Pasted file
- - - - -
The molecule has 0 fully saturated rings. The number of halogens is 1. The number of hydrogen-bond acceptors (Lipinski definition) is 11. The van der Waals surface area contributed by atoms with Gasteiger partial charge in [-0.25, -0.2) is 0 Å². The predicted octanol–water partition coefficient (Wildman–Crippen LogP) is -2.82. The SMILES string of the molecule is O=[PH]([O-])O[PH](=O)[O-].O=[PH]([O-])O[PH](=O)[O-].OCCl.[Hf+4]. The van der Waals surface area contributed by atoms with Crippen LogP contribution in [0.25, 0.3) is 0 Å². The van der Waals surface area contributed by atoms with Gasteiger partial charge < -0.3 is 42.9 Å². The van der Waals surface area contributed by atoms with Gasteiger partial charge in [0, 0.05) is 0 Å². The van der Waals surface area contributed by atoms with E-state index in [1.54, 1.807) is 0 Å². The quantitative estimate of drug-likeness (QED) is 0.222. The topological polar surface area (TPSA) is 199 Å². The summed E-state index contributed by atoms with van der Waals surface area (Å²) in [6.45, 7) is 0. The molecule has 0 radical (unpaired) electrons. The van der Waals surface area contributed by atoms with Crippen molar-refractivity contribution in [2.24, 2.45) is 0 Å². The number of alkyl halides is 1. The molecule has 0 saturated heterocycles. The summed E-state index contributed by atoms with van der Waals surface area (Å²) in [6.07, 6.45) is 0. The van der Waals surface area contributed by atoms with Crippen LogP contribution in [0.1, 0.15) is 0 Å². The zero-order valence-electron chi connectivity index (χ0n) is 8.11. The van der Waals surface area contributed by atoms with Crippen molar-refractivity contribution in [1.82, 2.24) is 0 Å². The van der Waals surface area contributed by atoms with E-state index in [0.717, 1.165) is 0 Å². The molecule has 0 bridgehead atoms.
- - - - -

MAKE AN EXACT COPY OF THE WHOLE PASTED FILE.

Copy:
The molecule has 0 fully saturated rings. The number of halogens is 1. The number of hydrogen-bond acceptors (Lipinski definition) is 11. The van der Waals surface area contributed by atoms with Gasteiger partial charge in [-0.25, -0.2) is 0 Å². The predicted octanol–water partition coefficient (Wildman–Crippen LogP) is -2.82. The SMILES string of the molecule is O=[PH]([O-])O[PH](=O)[O-].O=[PH]([O-])O[PH](=O)[O-].OCCl.[Hf+4]. The van der Waals surface area contributed by atoms with Crippen LogP contribution in [0.25, 0.3) is 0 Å². The van der Waals surface area contributed by atoms with Gasteiger partial charge < -0.3 is 42.9 Å². The van der Waals surface area contributed by atoms with Gasteiger partial charge in [0, 0.05) is 0 Å². The van der Waals surface area contributed by atoms with E-state index in [1.54, 1.807) is 0 Å². The quantitative estimate of drug-likeness (QED) is 0.222. The topological polar surface area (TPSA) is 199 Å². The summed E-state index contributed by atoms with van der Waals surface area (Å²) in [6.45, 7) is 0. The molecule has 0 radical (unpaired) electrons. The van der Waals surface area contributed by atoms with Crippen molar-refractivity contribution in [2.24, 2.45) is 0 Å². The number of alkyl halides is 1. The molecule has 0 saturated heterocycles. The summed E-state index contributed by atoms with van der Waals surface area (Å²) in [6.07, 6.45) is 0. The van der Waals surface area contributed by atoms with Crippen LogP contribution in [0.1, 0.15) is 0 Å². The zero-order valence-electron chi connectivity index (χ0n) is 8.11. The van der Waals surface area contributed by atoms with Crippen molar-refractivity contribution in [1.82, 2.24) is 0 Å². The van der Waals surface area contributed by atoms with E-state index in [0.717, 1.165) is 0 Å². The molecule has 0 bridgehead atoms.